The latest batch of data released by the Census Bureau provides a new perspective on the impacts of the Great Recession. The overall trend lines look continue to look particularly poor for families up and down the economic ladder. In the aggregate, income is down and poverty is up.
For the average family, income declined 2.3% in real terms over the last year. We can no longer say that wages are stagnant because, in fact, they are going down. And it’s getting worse for those at the bottom. The official poverty rate in 2010 topped 15%, up from 14.3 last year and the fourth consecutive year where the rate increased. Last year, 46.2 million people were classified as poor, an increase of 2.6 million people.
We’ve had other recessions in the last fifty years but the impacts of this one, which was supposed to have officially ended in 2009, is turning out to be especially severe. Compared to ten other recessions since the late 1940s, income declines and poverty increases have never been as pronounced in the subsequent year as this time around. There’s little evidence around right now that the economy is on a sustained path toward recovery. Instead, we are gathering more and more data which points to extended economic hardship for families across the country.
It’s frustrating to digest this information but not see any concerted policy action designed to reverse these trends. Meanwhile, the evidence mounts that our society is no longer providing the type of opportunities we have come to expect as Americans. It feels like entire cohorts are being left to fend for themselves.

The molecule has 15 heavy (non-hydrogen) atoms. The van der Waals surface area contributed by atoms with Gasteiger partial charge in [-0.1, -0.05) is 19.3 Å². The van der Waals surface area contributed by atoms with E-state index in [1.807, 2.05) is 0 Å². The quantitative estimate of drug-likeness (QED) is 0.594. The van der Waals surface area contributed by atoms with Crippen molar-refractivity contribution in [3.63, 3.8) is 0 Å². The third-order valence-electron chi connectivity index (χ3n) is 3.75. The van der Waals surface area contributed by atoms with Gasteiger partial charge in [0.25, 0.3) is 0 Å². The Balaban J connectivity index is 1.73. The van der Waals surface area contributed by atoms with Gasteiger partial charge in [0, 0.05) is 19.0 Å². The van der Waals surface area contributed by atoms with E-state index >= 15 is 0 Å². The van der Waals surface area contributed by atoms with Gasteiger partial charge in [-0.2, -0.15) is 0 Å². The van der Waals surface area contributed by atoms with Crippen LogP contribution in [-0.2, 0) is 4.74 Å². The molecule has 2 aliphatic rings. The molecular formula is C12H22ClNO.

The rising child poverty numbers are simply tragic; this rate rose last year to 22%. The social costs of this level of child poverty will not be felt today, they will rise substantially over time. A credible estimate is that we should expect child poverty to cost the economy almost $500 billion a year in lost productivity, increased health expenditures, and other factors.
Another set of people we should be particularly concerned about is young adults. They had the worst decline in income as a demographic group, lowering their income 9.3% over the previous year. To cope with dimming economic prospects, young adults have been forced to double-up with other family members. The official definition of a “doubled-up” household is one that includes at least one “additional” adult, who is older than 18 and not enrolled in school but is not the householder, spouse, or “cohabiting partner.”
Over the course of the recession, the number and share of doubled-up households has increased dramatically, rising over 25% among young adults. Last year, 14.2 percent of people ages 25 to 34 lived with their parents, up two percentage points since the start of the recession. Most are not counted as poor, but if their own income status were considered, over 45% would have incomes below the poverty threshold. On top of that, we can infer that many of the doubled up are also saddled with rising levels of student loan debt. It’s been pretty tough out there for recent college grads.
Now, we certainly can celebrate the ingenuity of families who come together in tough times, but we need to recognize the hole being dug for the demographic cohorts we traditionally count on to invigorate our economy.
Incomes certainly need to go up, along with job opportunities. That is a fundamental precondition for future prosperity. But to forge new pathways toward economic security, millions of families need to rebuild their balance sheets. They must be able to build up a stock of assets that they can access in times of need or as strategic investments. This underscores the necessity of responding to this recession (and these rising poverty numbers) by crafting a complementary set of policies that promote savings and asset building over the long term.